One bright spot should however be noted. The shelves are chockablock with new volumes, armaments in the only arsenal that really matters to the translator: her dictionaries. There have been new dictionaries from Yiddish and French and Yiddish to Russian, and a dictionary of the loshn-koydesh (Rabbinic Hebrew and Aramaic) – derived words in Yiddish.
Most of these dictionaries are thanks to, either originally or derivatively, the work of Yitzkhok Niborski, whose Yiddish-French dictionary, published by the Medem Library in 2002, achieved a high-water mark in post-war Yiddish lexicography. While the beloved Uriel Weinreich Yiddish-English English-Yiddish dictionary was designed for students, Niborski’s goal was to provide a more complete list of those words to be found in Yiddish literature.
So the newest tool for translators, academics, and those few casual readers of Yiddish literature, the Comprehensive Yiddish-English Dictionary edited by Solon Beinfeld and Harry Bochner and published in 2012 by Indiana University Press, is certainly to be welcomed and has already been hailed as a work of high quality and immediate usefulness. Unlike Weinreich’s Dictionary, it is not blinkered by prescriptivism, nor hindered by a misplaced delicacy and a desire to “whitewash” the dirty parts of Yiddish. (I can’t be the only one who looks up the four-letter words in any new dictionary he opens, and this one does not systematically exclude them as did Weinreich.)
if we think of Yiddish literature as a closed canon to be mined, its treasures brought up above ground and appreciated in the bright light of English, this dictionary is the ideal tool. However, if we understand any translation as one point in the continuum between one language and another, readers in Yiddish and English whose discoveries enrich each other’s communities, then this dictionary, for all its rigor, clarity, erudition, and usefulness, might fall short.
The reason is that a number of contemporary Yiddish words of wide provenance are simply missing. There is no internet, no diner [fundraising dinner], no bulshit. There is no vebzaytl. The absence of these words is not necessarily a fatal flaw – this is not an all-encompassing Grand Yiddish Dictionary, a project which has been abandoned too many times to count – but it does indicate the priorities of the compilers. And it indicates that today’s translators of Yiddish literature might lack a vital link to today’s Yiddish-language speech community.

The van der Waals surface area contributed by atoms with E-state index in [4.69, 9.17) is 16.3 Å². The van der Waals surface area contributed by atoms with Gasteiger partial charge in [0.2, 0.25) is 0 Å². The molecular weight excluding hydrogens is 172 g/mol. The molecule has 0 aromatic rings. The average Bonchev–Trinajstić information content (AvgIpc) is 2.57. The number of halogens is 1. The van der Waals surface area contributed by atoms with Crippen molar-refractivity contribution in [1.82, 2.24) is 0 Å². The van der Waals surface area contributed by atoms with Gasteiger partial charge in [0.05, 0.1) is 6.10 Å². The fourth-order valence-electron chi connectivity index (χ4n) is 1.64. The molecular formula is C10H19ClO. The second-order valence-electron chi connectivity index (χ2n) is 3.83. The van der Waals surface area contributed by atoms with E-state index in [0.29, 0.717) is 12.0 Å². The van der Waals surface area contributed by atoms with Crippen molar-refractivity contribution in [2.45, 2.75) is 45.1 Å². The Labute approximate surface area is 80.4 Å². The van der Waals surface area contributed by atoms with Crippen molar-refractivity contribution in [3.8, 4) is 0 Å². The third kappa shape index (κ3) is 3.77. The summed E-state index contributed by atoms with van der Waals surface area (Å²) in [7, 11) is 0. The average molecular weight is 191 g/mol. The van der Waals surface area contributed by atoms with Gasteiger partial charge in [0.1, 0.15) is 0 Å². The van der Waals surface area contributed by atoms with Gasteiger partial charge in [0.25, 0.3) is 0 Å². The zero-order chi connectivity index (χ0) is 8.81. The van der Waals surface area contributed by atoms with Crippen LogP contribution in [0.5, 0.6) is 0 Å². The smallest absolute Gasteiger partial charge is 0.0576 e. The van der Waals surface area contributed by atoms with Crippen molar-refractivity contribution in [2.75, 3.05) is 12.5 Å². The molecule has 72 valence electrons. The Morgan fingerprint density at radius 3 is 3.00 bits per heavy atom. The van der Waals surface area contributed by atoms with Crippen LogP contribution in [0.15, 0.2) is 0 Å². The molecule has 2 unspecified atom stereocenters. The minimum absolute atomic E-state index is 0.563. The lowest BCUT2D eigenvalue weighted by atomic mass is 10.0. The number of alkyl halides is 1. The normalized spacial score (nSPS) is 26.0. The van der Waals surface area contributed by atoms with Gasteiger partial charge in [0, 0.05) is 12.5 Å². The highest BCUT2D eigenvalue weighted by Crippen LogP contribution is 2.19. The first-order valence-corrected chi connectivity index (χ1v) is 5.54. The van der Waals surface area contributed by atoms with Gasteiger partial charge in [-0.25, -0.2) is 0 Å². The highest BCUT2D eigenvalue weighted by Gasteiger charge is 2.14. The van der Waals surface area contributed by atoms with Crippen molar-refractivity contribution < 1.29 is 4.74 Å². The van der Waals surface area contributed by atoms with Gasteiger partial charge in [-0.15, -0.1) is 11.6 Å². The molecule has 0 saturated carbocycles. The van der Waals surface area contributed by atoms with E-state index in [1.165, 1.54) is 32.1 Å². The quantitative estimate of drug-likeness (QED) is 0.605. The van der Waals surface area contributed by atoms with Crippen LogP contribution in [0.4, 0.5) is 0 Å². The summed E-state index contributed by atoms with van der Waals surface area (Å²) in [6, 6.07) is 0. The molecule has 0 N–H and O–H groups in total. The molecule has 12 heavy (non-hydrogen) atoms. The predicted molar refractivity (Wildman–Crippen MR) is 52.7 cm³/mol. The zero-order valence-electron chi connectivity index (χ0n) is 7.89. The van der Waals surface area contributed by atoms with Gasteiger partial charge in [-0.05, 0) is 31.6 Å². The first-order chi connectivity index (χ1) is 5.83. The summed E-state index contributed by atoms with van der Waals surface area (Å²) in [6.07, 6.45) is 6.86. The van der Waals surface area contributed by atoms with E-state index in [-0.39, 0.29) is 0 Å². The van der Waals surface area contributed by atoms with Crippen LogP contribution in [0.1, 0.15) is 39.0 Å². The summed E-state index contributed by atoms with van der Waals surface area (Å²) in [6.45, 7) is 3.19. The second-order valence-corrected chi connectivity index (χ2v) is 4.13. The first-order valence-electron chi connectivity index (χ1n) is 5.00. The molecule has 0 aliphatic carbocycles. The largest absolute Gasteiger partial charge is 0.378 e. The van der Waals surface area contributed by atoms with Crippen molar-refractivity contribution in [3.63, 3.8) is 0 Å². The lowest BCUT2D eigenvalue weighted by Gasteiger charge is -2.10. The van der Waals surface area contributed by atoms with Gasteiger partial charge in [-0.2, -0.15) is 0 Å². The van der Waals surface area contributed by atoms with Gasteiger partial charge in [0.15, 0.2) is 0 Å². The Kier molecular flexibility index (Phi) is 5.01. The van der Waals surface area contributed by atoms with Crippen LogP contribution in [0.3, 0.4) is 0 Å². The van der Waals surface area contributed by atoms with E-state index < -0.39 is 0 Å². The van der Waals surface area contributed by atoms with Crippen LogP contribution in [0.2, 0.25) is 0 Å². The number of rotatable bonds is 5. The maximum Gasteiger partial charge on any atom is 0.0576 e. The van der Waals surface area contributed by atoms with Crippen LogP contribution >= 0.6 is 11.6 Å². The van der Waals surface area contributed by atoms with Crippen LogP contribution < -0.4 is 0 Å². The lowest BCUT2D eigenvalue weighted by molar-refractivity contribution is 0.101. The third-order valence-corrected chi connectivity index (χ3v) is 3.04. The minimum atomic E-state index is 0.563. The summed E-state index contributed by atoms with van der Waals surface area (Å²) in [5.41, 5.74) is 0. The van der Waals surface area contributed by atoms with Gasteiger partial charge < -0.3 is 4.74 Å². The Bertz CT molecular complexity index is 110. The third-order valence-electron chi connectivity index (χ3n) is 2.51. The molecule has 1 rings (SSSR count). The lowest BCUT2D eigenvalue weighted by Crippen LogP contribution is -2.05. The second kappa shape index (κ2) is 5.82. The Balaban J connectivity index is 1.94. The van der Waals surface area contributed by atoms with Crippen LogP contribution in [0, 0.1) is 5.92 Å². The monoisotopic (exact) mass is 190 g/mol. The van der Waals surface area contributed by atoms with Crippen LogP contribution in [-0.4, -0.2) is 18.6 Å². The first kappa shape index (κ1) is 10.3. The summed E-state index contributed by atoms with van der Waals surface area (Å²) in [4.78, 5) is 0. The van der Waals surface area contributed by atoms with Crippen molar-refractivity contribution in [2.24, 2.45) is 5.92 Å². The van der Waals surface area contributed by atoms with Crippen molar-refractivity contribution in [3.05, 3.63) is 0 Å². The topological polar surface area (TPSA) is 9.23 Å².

Why is this important? Because the third supporting element to attract a wider audience to Yiddish literature, besides translators and dictionaries, is readers – in both English and Yiddish.
Without readers and writers in the original language, it is difficult to maintain a critical mass of appreciative ears and eyes which take the original to translation and then, ideally, back again to the source language to seek new sources of flavor and interest to the outside reader.Harris says, “Without readers of, and translators from, the original language, little or nothing is translated, which means there’s nothing to lure readers or students, or to motivate them to learn the language; and that perpetuates the invisibility. “
How do we attract readers to a language and a literature they do not know, either because they don’t know people write secular literature in Yiddish or because they don’t know Yiddish itself? How is their attention to be attracted in a world of infinite amusements and literary output? What is the “pitch” to entice potential readers of Yiddish? Is it a literature of global importance waited to be sprung upon an unknowing world, or a wholly owned subsidiary of Jewish culture, only of interest to Judeophiles and their friends?
Perhaps, hiding in the Yiddish stacks of some university library, the next psychologically acute novel or eye-opening poetic epic is waiting to be discovered, if only we could get enough readers of Yiddish to open up those books, and open up the channels between English and Yiddish, so that translations could flow through them and irrigate the surrounding fields of Jewish thought and literature.